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Interview: Eric Paslay on new single Heartbeat Higher and touring the UK

The country singer-songwriter will release his latest single on Friday 8th May.

Eric Paslay
Credit: Rachel Deeb

Originally from Texas, Eric Paslay has become known as one of the most prolific singer-songwriters in Nashville.

As well as his own Top 15 songs including She Don’t Love You, Song About A Girl and Friday Night, he’s crafted hits for the likes of Jake Owen, Eli Young Band and Rascal Flatts. He’s also a regular visitor to the UK – most recently during Country Music Week last year – and is due to return this autumn for the fifth time, supporting The Shires on their upcoming tour.

As he prepares to release his brand new single, Heartbeat Higher featuring Sarah Buxton (who also co-wrote the track), I caught up with Eric to talk about the song, what to expect from his next trip to the UK and how he’s staying busy during lockdown.

The last time we spoke you were over in the UK for the Long Road Festival and then your Nice Guy Tour. What have you been up to since then?

Just working on new music, and sorting through what’s left over after the storm we had in Nashville last month. I’m not touring right now but getting to do a lot of shows online and writing online and all kinds of stuff. I think everyone’s figuring out a lot of new things, all the conference calls on your computer and everything. But it’s been a fun, interesting time. It’s been nice to just be home hanging out with the family. And yeah, rebuilding fences, replanting all kinds of trees that came down and trying to regrow good things.

Your new single Heartbeat Higher comes out this week – can you tell us more about it?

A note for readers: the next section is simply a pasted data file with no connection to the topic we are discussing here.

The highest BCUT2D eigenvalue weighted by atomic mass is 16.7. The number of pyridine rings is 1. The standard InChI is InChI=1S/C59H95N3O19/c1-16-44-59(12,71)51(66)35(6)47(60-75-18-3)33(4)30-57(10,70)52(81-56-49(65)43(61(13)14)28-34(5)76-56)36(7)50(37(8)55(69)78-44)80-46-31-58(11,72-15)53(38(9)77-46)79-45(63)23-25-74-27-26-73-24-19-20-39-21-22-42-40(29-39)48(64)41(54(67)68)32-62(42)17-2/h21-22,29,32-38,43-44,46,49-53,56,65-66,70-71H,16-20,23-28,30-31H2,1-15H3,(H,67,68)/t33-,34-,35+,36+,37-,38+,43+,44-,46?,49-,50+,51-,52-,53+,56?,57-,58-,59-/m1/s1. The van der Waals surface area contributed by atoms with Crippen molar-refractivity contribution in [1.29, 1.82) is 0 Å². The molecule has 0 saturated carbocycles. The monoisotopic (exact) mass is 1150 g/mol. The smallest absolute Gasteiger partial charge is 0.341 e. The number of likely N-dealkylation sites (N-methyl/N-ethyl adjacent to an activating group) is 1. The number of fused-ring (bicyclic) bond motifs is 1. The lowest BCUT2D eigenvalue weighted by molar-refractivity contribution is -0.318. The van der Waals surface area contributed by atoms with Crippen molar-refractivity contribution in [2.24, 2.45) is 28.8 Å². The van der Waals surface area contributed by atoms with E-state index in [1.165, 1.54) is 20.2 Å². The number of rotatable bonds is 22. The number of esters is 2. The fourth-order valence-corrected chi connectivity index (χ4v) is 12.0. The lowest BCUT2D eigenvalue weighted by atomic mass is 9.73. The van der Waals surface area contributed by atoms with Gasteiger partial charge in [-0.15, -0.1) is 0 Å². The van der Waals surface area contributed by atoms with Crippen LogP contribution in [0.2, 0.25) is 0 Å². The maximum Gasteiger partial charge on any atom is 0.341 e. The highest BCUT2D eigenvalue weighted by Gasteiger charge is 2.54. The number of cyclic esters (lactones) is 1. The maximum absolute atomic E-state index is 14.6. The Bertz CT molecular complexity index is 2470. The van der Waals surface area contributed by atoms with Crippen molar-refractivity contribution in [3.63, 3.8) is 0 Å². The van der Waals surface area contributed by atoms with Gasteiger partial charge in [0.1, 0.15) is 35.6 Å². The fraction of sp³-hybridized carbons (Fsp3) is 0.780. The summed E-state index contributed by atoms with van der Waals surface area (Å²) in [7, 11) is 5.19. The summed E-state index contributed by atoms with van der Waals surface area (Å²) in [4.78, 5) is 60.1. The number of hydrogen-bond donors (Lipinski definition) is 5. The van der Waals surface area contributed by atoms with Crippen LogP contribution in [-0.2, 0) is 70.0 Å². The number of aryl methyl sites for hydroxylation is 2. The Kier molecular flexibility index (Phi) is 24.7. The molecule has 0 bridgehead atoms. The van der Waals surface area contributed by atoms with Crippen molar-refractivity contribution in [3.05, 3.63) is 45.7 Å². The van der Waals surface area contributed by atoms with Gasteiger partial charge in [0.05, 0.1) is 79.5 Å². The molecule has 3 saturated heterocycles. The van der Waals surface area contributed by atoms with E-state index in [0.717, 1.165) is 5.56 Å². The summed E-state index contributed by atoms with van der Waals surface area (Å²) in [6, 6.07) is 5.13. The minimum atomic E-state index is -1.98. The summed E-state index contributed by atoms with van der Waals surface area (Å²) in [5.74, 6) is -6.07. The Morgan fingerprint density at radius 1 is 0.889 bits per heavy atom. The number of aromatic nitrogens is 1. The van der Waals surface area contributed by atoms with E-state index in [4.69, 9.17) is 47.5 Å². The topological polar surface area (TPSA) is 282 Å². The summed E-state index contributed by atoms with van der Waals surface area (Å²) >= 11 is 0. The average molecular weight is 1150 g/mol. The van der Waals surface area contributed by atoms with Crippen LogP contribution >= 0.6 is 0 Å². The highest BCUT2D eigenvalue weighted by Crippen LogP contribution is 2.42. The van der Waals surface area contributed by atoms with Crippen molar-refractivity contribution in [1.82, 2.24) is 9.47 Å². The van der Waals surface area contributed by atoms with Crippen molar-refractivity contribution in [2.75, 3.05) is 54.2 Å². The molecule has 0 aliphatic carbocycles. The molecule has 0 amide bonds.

Yeah. It’s a song I wrote with Sarah Buxton. She is an incredible singer and writer, just a friend of mine, and it’s just a dream come true to put a song out with her. We wrote it with another guy here in Nashville named Zach Crowell, and wrote it a few years ago and ever since I’ve written it I’ve been trying to put it out and we cut a great recording of it. It’s the first song from this new project and it’s finally here. We’re finally getting to share it and I’m thrilled. I’m thrilled about it and I can’t wait for everybody to hear it.

Did you always know it would be a duet? Or was that something that came out of the process of writing and recording the song?

No, from the day we wrote it it just worked out as a duet really well. And it’s always been Sarah singing on it. It’s one of those songs where you get the demo back, you get the first recording of it back and drive round in your car. I probably listened to it 10 times in a row every day for a week [laughs] when we first wrote it, going, “This is really good, we should do something with this”. And nothing moves fast typically in the music business. But it’s perfect timing. We’re getting to put it out now and I’m thrilled about it. But yeah, when you hear Sarah sing you’ll go, ‘who is that? She is so good’.